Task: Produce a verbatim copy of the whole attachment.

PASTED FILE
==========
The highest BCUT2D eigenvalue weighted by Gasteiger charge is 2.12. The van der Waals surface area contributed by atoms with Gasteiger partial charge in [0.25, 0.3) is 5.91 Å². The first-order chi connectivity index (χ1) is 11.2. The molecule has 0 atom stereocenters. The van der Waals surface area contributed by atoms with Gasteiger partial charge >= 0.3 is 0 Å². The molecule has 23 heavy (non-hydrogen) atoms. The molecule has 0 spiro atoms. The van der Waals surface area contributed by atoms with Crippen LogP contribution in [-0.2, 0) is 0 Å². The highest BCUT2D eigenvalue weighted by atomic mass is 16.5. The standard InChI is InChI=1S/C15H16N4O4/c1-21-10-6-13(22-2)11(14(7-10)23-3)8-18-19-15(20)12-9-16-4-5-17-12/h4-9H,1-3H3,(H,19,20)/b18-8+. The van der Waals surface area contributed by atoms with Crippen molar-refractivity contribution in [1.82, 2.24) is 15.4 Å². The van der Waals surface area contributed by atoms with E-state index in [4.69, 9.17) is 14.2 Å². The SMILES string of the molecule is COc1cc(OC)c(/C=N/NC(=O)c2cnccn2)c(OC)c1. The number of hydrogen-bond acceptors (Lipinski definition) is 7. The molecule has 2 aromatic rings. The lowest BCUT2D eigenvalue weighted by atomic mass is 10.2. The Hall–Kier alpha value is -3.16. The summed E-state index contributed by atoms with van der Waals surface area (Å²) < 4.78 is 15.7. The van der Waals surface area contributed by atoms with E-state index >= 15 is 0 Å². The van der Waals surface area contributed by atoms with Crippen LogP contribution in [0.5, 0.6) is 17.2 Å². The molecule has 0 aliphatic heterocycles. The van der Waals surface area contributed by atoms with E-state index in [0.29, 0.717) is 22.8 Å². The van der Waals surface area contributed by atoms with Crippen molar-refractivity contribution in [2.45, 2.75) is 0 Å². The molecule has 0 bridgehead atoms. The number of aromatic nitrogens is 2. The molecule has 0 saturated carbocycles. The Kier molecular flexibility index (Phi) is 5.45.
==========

The highest BCUT2D eigenvalue weighted by Gasteiger charge is 2.12. The van der Waals surface area contributed by atoms with Gasteiger partial charge in [0.25, 0.3) is 5.91 Å². The first-order chi connectivity index (χ1) is 11.2. The molecule has 0 atom stereocenters. The van der Waals surface area contributed by atoms with Gasteiger partial charge >= 0.3 is 0 Å². The molecule has 23 heavy (non-hydrogen) atoms. The molecule has 0 spiro atoms. The van der Waals surface area contributed by atoms with Crippen LogP contribution in [-0.2, 0) is 0 Å². The highest BCUT2D eigenvalue weighted by atomic mass is 16.5. The standard InChI is InChI=1S/C15H16N4O4/c1-21-10-6-13(22-2)11(14(7-10)23-3)8-18-19-15(20)12-9-16-4-5-17-12/h4-9H,1-3H3,(H,19,20)/b18-8+. The van der Waals surface area contributed by atoms with Crippen molar-refractivity contribution in [1.82, 2.24) is 15.4 Å². The van der Waals surface area contributed by atoms with E-state index in [4.69, 9.17) is 14.2 Å². The SMILES string of the molecule is COc1cc(OC)c(/C=N/NC(=O)c2cnccn2)c(OC)c1. The number of hydrogen-bond acceptors (Lipinski definition) is 7. The molecule has 2 aromatic rings. The lowest BCUT2D eigenvalue weighted by atomic mass is 10.2. The Hall–Kier alpha value is -3.16. The summed E-state index contributed by atoms with van der Waals surface area (Å²) < 4.78 is 15.7. The van der Waals surface area contributed by atoms with E-state index >= 15 is 0 Å². The van der Waals surface area contributed by atoms with Crippen LogP contribution in [0.5, 0.6) is 17.2 Å². The molecule has 0 aliphatic heterocycles. The van der Waals surface area contributed by atoms with E-state index in [0.29, 0.717) is 22.8 Å². The van der Waals surface area contributed by atoms with Crippen molar-refractivity contribution in [2.45, 2.75) is 0 Å². The molecule has 0 bridgehead atoms. The number of aromatic nitrogens is 2. The molecule has 0 saturated carbocycles. The Kier molecular flexibility index (Phi) is 5.45.